Then we climbed and climbed. Both of the girls did much better than us older folks but we two hung in there. It is even more amazing when you consider the fact that some of the stone steps came up to Elspeth’s waist! We made it to 8 different lookouts and the views were well worth all of the work. Stunning! It was a bit overcast today which actually made it even more interesting as the clouds reached down to touch the mountain tops in places. The views from Lookout 1 were the most impressive with a clear view in many different directions.

Now please don’t worry that I had to travel back down on the chairlift. I never had any plans of traveling both directions in hanging contraptions. This section of the wall has a slide that you can ride down the mountainside. A hand break, and the speed of the person in front of you, determine how fast you go and if you lean into the corners you will be fine. This we were all excited about and it too held up. We all enjoyed speeding down straightaways and around corners…although the people in front of us appeared to want to go rather slow at times. Fun for the whole family!

Sleeping on a Train and in a Hutong

That is how we got from Guilin to Beijing – a train. It was a very relaxing change to have to sit or sleep for 19 hours. We played cards, read, snacked, watched scenery go by and sleep. I got a really good night’s sleep as the train rocked me. Katrine would disagree with me as she found the movement kept her awake. That said, she managed to see a really nicely lit up body of water when we passed it at 2:00 in the morning. We traveled like chinese and brought our noodle cups, fruit, etc with us. Boy was I ever glad that I had brought gluten free snacks with me from home because eating helped to pass the time. If you are ever thinking of traveling overnight by train, I recommend booking a whole soft sleeper car. The beds are no worse than a hotels and the space was roomy enough for our family of four to pass the time quite comfortably.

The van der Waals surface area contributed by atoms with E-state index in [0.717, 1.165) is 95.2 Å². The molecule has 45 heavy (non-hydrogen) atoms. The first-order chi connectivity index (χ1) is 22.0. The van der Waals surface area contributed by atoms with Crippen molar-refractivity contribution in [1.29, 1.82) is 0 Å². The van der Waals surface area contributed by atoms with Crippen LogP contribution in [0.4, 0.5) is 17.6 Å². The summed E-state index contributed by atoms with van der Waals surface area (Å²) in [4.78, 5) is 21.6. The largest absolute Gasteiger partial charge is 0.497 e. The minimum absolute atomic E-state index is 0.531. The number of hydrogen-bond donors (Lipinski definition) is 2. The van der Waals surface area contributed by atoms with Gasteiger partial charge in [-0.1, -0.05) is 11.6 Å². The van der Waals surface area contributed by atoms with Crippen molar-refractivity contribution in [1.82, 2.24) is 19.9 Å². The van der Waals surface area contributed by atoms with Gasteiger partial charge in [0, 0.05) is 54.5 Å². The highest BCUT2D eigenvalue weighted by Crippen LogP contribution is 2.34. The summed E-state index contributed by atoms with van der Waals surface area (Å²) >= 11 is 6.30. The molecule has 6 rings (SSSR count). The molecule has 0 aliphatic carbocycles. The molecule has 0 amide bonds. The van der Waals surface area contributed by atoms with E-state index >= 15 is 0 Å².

Each room had its own little table between the bottom two bunks.

Sorry it is sideways but this is the hot water tap. Great for noodle cups.
Not sure how I got this effect but Katrine hanging off of the top bunk.

We have checked into our hotel today and it is fabulous. When planning the trip, I found a hotel that is located in a 200 year old hutong in Beijing. It is decorated in a late Ching dynasty style complete with silk coverlets for the beds. Glenn and I are actually getting to sleep in the coolest bed that looks like a kang (think canopy bed). It actually has curtains that close!! Outside our room there is a courtyard with tables and chairs as well as a turtle pond with real live turtles which Elspeth discovered as we explored. Red lanterns line one side of the courtyard and they were lit at dusk giving the courtyard a cozy welcoming feel. It showered all afternoon but I still managed to get a bit of time to sit outside and relax to the sound of quiet only broken by the happy splashing of the small fountain.

Computer acting up. Sorry for the sideways photos.

What did we do? Took the subway to Tiannamen Square and did some shopping on WangFuJian. It is amazing how even that shopping street is changing. They appear to be in the process of building more closed malls as opposed to open store fronts. I am super happy that I was able to find some short steel chopsticks to send with Elspeth in her lunches this fall (she struggles with full sized chopsticks). We also stopped by their food street (of course) and got less exciting foods – sugar coated fruit on a stick and spiral cut potatoes on a stick. Nothing too unusual today I am afraid. I think that the girls are missing home as they asked for McDonalds for lunch and pizza for dinner. Oh well, only a few days left and then we will be heading home. Tomorrow though, we are off to the Muttianyu section of the Great Wall. Keeping our fingers crossed that the weather will be good.

An elephant, a cave and some rice

The title pretty much sums up our time here in Guilin. We have had some late nights and have chosen sleep over blog updates. We leave on the overnight train to Beijing tomorrow afternoon, so we thought that an update was due. Before I get into details about what we have been up to these last two days, let me just say that the scenery in Guilin has not disappointed. Almost everywhere you look, you can see green peaks poking upwards.